Provided your DNS is configured properly then changeip should work. If you’re hosting DNS on an Active Directory integrated DNS server or some other box then just make sure you have a forward and reverse record for the hostname/IP in question.
Profile Manager is built atop the web service, APNS and Open Directory. Next, click on the Web service and just hit start. While not required for Profile Manager to function, it can be helpful. We’re not going to configure anything else with this service in this article so as not to accidentally break Profile Manager. Do not click on anything while waiting for the service to start. While the indicator light can go away early, note that the Web service isn’t fully started until the path to the default websites is shown (the correct entry, as seen here, should be /Library/Server/Web/Data/Sites/Default) and a View Server Website link is shown at the bottom of the screen. If you touch anything too early then you’re gonna’ mess something up, so while I know it’s difficult to do so, be patient (honestly, it takes less than a minute, wait for it, wait for it, there!).
Once the Web service is started and good, click on the View Server Web Site link at the bottom and verify that the Welcome to OS X Server page loads.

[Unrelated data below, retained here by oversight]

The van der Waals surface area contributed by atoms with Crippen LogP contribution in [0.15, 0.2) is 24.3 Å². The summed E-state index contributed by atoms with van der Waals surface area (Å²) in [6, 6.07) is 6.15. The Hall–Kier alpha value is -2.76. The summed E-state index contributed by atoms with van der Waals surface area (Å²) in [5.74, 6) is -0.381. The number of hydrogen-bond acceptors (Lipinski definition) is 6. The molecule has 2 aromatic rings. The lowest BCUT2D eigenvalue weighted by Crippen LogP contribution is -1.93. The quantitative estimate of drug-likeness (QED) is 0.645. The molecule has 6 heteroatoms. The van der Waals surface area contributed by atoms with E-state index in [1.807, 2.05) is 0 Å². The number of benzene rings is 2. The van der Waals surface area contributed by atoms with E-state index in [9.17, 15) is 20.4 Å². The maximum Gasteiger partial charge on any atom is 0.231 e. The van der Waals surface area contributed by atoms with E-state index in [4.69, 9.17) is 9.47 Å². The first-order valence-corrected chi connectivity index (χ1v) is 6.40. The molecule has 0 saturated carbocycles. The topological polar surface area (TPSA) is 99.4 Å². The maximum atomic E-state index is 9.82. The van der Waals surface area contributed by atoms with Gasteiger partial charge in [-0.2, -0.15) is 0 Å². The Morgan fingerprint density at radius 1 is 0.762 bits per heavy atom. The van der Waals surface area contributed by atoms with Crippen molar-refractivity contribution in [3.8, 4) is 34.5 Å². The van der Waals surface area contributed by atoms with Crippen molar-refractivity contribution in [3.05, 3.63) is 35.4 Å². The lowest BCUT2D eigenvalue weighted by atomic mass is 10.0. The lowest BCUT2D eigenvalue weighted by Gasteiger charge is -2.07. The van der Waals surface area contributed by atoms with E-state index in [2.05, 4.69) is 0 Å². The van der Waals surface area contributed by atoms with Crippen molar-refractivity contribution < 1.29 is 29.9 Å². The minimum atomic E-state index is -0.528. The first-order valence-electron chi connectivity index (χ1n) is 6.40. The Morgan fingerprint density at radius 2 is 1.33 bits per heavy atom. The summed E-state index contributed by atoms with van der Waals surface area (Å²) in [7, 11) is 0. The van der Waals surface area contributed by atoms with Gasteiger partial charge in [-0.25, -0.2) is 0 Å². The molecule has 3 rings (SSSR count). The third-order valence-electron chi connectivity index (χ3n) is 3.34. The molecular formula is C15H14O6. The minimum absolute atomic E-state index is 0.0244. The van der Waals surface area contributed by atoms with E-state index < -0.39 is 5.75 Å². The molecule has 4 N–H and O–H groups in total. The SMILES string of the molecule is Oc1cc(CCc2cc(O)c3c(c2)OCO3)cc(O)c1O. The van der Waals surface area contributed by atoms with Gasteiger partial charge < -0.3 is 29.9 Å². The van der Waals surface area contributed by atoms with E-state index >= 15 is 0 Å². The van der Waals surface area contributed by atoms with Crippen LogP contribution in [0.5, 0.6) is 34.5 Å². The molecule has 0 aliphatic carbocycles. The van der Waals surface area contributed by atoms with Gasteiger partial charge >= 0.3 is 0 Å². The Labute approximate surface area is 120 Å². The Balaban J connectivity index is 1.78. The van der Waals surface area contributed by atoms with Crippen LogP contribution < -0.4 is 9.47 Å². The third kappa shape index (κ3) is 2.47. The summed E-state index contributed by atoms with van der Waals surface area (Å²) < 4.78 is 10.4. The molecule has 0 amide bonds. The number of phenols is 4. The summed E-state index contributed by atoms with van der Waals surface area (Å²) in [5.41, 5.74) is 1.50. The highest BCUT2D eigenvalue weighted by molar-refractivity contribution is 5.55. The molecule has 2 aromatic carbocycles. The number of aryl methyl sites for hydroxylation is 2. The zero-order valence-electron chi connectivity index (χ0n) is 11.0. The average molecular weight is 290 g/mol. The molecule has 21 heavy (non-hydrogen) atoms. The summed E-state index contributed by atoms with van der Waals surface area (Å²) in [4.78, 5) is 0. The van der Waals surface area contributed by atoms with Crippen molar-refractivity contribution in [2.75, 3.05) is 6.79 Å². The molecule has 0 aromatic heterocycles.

Setting Up Profile Manager
Provided the Welcome to OS X Server page loads, click on the Profile Manager service. Here, click on the Configure button.
At the first screen of the Configure Device Management assistant, click on Next.
Assuming the computer is not yet an Open Directory master or Replica, and assuming you wish to setup a new Open Directory Master, click on Create a new Open Directory domain at the Configure Network Users and Groups screen.
Then click on Next. At the Directory Administrator screen, provide the username and password you’d like the Open Directory administrative account to have (note, this is going to be an Open Directory Master, so this example diradmin account will be used to authenticate to various Apple tools if we want to make changes to the Open Directory users, groups, computers or computer groups from there). Once you’re done entering the correct information, click Next.
At the Organization Information screen, enter your information (e.g. name of Organization and administrator’s email address). Keep in mind that this information will be in your certificate (and your CSR if you submit that for a non-self-signed certificate) that is used to protect both Profile Manager and Open Directory communications. Click Next.